Sexual relationship between judge and prosecutor entitles murder defendant to new trial, court rules
Then-Judge Timothy R. Henderson listens to testimony in January 2016 during a sentencing in Oklahoma City. The Oklahoma Court of Criminal Appeals has ruled that a defendant convicted of murder in 2021 is entitled to a new trial because Henderson and one of the prosecutors had a prior sexual relationship. Photo by Sue Ogrocki/The Associated Press.
The top criminal court in Oklahoma has ruled that a defendant convicted of murder in 2021 is entitled to a new trial because the judge and one of the prosecutors had a prior sexual relationship.
The Oklahoma Court of Criminal Appeals ruled for defendant Robert Leon Hashagen III in a 3-2 summary opinion July 13.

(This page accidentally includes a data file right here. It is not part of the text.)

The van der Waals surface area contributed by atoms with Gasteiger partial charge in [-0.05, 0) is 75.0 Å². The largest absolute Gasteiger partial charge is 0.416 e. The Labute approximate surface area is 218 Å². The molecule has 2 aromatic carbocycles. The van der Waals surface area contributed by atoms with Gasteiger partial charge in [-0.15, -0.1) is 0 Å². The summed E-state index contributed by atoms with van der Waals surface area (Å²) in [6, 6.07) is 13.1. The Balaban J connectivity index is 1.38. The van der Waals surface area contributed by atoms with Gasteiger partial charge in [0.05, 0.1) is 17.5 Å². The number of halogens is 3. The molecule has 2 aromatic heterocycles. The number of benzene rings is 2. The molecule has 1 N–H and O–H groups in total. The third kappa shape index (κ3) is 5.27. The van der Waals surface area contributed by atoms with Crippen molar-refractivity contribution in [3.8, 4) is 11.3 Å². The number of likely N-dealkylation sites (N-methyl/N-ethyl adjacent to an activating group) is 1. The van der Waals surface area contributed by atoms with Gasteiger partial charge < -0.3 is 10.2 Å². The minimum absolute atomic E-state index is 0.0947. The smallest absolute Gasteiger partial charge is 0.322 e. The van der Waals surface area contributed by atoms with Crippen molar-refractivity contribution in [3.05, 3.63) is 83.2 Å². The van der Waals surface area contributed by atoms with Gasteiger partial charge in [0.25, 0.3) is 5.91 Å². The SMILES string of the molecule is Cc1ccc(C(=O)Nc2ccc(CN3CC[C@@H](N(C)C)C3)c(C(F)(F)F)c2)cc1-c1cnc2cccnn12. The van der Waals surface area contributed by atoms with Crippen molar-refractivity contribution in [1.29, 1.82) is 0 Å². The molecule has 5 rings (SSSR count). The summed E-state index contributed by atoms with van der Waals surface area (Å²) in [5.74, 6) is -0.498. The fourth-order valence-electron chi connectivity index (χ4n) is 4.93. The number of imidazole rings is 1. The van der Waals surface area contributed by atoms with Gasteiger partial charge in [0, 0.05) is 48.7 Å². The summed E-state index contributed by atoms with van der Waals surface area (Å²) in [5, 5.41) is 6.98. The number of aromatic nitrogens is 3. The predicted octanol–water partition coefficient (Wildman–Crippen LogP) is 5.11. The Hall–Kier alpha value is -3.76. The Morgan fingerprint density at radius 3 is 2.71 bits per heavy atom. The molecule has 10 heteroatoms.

Hashagen was convicted of murder in the death of a 94-year-old woman during a 2013 burglary. He was sentenced to life in prison.
The judge, Judge Timothy R. Henderson, had admitted to consensual “sexual conduct” with the prosecutor that ended before the trial but said the relationship didn’t affect his rulings. The prosecutor was identified only as “K.C.” in the Oklahoma Court of Criminal Appeals’ decision.
The sexual relationship happened from April 2016 through summer 2018, according to a judge who made factual findings in the case.
Because of the undisclosed relationship, Hashagen was deprived of the right to a fundamentally fair trial that created a potential for bias, the appeals court said.
Henderson resigned his judgeship in spring 2021—after the prosecutor and two other lawyers accused him of sexual misconduct, according to Law & Crime.
Henderson acknowledged a sexual relationship with two prosecutors, but he said it was consensual, according to past coverage by the Associated Press. A special prosecutor declined to bring charges in connection with the allegations.